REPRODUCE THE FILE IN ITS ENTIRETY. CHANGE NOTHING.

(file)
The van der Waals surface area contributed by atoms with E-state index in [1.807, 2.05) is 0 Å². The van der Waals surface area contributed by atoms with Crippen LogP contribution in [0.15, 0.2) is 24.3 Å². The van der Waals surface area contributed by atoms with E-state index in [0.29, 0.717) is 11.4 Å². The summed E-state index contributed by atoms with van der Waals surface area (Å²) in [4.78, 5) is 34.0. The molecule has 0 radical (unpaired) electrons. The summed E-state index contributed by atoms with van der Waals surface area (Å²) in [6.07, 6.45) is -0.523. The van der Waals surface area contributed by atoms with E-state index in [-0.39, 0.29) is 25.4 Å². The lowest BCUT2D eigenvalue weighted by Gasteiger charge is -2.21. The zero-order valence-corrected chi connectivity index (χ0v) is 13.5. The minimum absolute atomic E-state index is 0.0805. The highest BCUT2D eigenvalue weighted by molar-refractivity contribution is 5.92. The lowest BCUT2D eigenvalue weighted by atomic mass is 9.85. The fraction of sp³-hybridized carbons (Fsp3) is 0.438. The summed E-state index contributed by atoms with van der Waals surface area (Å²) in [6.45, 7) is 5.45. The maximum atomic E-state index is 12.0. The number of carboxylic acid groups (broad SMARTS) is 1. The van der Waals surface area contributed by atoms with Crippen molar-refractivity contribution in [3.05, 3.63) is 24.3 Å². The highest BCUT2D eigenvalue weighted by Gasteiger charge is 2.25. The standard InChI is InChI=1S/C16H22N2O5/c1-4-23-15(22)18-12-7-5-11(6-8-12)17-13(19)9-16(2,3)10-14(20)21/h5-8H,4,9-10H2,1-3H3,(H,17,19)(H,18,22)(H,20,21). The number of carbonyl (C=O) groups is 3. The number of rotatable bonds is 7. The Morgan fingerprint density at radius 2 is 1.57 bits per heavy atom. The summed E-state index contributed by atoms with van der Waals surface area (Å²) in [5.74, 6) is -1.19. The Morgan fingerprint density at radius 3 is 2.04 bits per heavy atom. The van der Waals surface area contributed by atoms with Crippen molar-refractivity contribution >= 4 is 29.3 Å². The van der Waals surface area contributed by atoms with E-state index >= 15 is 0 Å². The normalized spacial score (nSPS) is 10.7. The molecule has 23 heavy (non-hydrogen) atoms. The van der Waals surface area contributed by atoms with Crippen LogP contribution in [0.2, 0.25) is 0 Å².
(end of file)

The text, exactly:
The van der Waals surface area contributed by atoms with E-state index in [1.807, 2.05) is 0 Å². The van der Waals surface area contributed by atoms with Crippen LogP contribution in [0.15, 0.2) is 24.3 Å². The van der Waals surface area contributed by atoms with E-state index in [0.29, 0.717) is 11.4 Å². The summed E-state index contributed by atoms with van der Waals surface area (Å²) in [4.78, 5) is 34.0. The molecule has 0 radical (unpaired) electrons. The summed E-state index contributed by atoms with van der Waals surface area (Å²) in [6.07, 6.45) is -0.523. The van der Waals surface area contributed by atoms with E-state index in [-0.39, 0.29) is 25.4 Å². The lowest BCUT2D eigenvalue weighted by Gasteiger charge is -2.21. The zero-order valence-corrected chi connectivity index (χ0v) is 13.5. The minimum absolute atomic E-state index is 0.0805. The highest BCUT2D eigenvalue weighted by molar-refractivity contribution is 5.92. The lowest BCUT2D eigenvalue weighted by atomic mass is 9.85. The fraction of sp³-hybridized carbons (Fsp3) is 0.438. The summed E-state index contributed by atoms with van der Waals surface area (Å²) in [6.45, 7) is 5.45. The maximum atomic E-state index is 12.0. The number of carboxylic acid groups (broad SMARTS) is 1. The van der Waals surface area contributed by atoms with Crippen molar-refractivity contribution in [3.05, 3.63) is 24.3 Å². The highest BCUT2D eigenvalue weighted by Gasteiger charge is 2.25. The standard InChI is InChI=1S/C16H22N2O5/c1-4-23-15(22)18-12-7-5-11(6-8-12)17-13(19)9-16(2,3)10-14(20)21/h5-8H,4,9-10H2,1-3H3,(H,17,19)(H,18,22)(H,20,21). The number of carbonyl (C=O) groups is 3. The number of rotatable bonds is 7. The Morgan fingerprint density at radius 2 is 1.57 bits per heavy atom. The summed E-state index contributed by atoms with van der Waals surface area (Å²) in [5.74, 6) is -1.19. The Morgan fingerprint density at radius 3 is 2.04 bits per heavy atom. The van der Waals surface area contributed by atoms with Crippen molar-refractivity contribution >= 4 is 29.3 Å². The van der Waals surface area contributed by atoms with E-state index >= 15 is 0 Å². The normalized spacial score (nSPS) is 10.7. The molecule has 23 heavy (non-hydrogen) atoms. The van der Waals surface area contributed by atoms with Crippen LogP contribution in [0.2, 0.25) is 0 Å².